The sight of the cross, of the God who gave everything for Eugene – to the last drop of blood – evoked a corresponding response of generosity from Eugene. Like Jesus, he understood on Good Friday that he was “to act in everything and for everything only for God, to love God above all else.” It was more than a short-lived emotional reaction, it was a response of total enduring giving:
O my God, don’t I have every reason to devote myself entirely to your service, to offer you my life and all that I am, so that all that is in me may be employed and spent for your glory?
Retreat notes before his ordination, December 1811, O.W. XIV n.95
How could he devote himself totally to the service of the Savior? Focusing on the cross led to discernment as to the most effective and lasting way to respond. How could Eugene express his desire for oblation? A prolonged and deep process of discernment was begun. He described this period when “I prayed, got prayers said, consulted, ruminated” to his mother two years later:
When I was being urged more strongly than ever by grace to give myself entirely to God’s service, I did not want to do anything rash and you must have seen that I began to move out of that state of tepidity into which I had fallen and which would infallibly have led to my death, I tried by a much greater fervor to merit new graces from the Lord and as this good Master is generous, he did not fail to grant them to me.
I prayed, got prayers said, consulted, I ruminated in this way for a year over the design Providence inspired me with; finally, as the time drew near when I must make up my mind, before making a final decision and so as never to have to reproach myself with not having employed every possible means of knowing God’s will, not content with having consulted at Paris one of the best directors existing in the world, in whose hands I am at present.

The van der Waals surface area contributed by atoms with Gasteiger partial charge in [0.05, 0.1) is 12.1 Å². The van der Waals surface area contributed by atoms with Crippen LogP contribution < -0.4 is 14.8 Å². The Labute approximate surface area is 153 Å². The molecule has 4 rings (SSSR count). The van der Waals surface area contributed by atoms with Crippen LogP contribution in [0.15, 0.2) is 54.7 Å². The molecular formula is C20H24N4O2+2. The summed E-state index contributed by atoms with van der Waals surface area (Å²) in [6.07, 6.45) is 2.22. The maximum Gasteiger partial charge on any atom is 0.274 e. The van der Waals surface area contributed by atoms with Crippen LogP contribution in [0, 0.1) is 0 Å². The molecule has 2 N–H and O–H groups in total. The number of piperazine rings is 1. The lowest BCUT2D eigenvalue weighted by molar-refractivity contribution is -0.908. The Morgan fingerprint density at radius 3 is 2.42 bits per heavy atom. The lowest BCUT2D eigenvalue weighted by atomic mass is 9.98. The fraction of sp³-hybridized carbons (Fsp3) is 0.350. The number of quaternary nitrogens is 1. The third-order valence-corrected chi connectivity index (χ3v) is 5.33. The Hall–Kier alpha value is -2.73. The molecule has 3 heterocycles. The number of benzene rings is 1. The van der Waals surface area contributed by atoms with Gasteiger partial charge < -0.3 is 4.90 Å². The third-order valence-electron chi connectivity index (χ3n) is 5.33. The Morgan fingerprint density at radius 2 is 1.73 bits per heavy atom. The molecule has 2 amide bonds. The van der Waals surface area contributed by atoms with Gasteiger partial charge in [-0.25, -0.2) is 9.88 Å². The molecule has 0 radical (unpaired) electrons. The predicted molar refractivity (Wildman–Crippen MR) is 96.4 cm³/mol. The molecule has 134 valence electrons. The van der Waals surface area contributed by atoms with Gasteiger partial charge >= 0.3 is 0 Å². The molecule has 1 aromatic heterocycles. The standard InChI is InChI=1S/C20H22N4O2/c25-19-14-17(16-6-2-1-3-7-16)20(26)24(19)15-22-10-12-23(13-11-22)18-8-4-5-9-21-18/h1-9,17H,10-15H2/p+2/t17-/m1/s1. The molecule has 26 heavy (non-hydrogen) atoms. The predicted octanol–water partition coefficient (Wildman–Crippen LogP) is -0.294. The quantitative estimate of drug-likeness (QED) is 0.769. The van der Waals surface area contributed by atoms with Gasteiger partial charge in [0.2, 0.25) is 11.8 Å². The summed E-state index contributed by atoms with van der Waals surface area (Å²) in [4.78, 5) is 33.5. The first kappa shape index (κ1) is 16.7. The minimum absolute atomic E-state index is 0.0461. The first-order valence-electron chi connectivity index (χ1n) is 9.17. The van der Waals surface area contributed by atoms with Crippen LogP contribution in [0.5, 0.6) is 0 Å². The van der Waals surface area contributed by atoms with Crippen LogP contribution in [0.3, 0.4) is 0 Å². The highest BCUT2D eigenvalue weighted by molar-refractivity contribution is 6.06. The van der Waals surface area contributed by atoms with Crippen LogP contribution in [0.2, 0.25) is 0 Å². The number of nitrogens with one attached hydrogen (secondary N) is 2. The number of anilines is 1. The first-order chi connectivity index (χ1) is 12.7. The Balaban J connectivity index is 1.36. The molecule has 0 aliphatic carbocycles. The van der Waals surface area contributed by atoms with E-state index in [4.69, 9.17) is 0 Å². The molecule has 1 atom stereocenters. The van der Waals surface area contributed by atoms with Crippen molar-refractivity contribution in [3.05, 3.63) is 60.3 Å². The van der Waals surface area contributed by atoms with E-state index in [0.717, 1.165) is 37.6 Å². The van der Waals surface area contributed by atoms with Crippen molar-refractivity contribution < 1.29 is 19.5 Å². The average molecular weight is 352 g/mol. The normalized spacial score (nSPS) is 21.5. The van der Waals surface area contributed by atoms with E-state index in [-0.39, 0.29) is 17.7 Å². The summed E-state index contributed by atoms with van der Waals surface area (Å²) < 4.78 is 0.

I went to Marseilles for the express purpose of baring my soul to a saintly and experienced man, I had several sessions of several hours with that angel of peace, after which I could no longer have any doubt that God wanted me in the clerical state, towards which, notwithstanding the circumstances and perhaps because of the circumstances, he was giving me a definite attraction, it is to this holy priest that I wrote in detail, laying bare my soul to him.
Letter to his mother, 23-24 March 1809, EO XIV n 49:
It is impossible to focus on the cross and remain unchanged. When we become aware of the Savior’s look we are impelled to take it seriously and to discern an appropriate response. This is not the exclusive prerogative of religious and priests – it is an invitation to every baptized person as Pope Francis points out in inviting us to reflect on the moments in our lives when we became aware that: “his eyes met mine, the moment when he made me realize that he loved me…. This is not to go back in time; it is not a kind of nostalgia. It is returning to our first love, in order to receive the fire which Jesus has kindled in the world and to bring that fire to all people, to the very ends of the earth.”
“The voyage of discovery is not in seeking new landscapes but in having new eyes.” Marcel Proust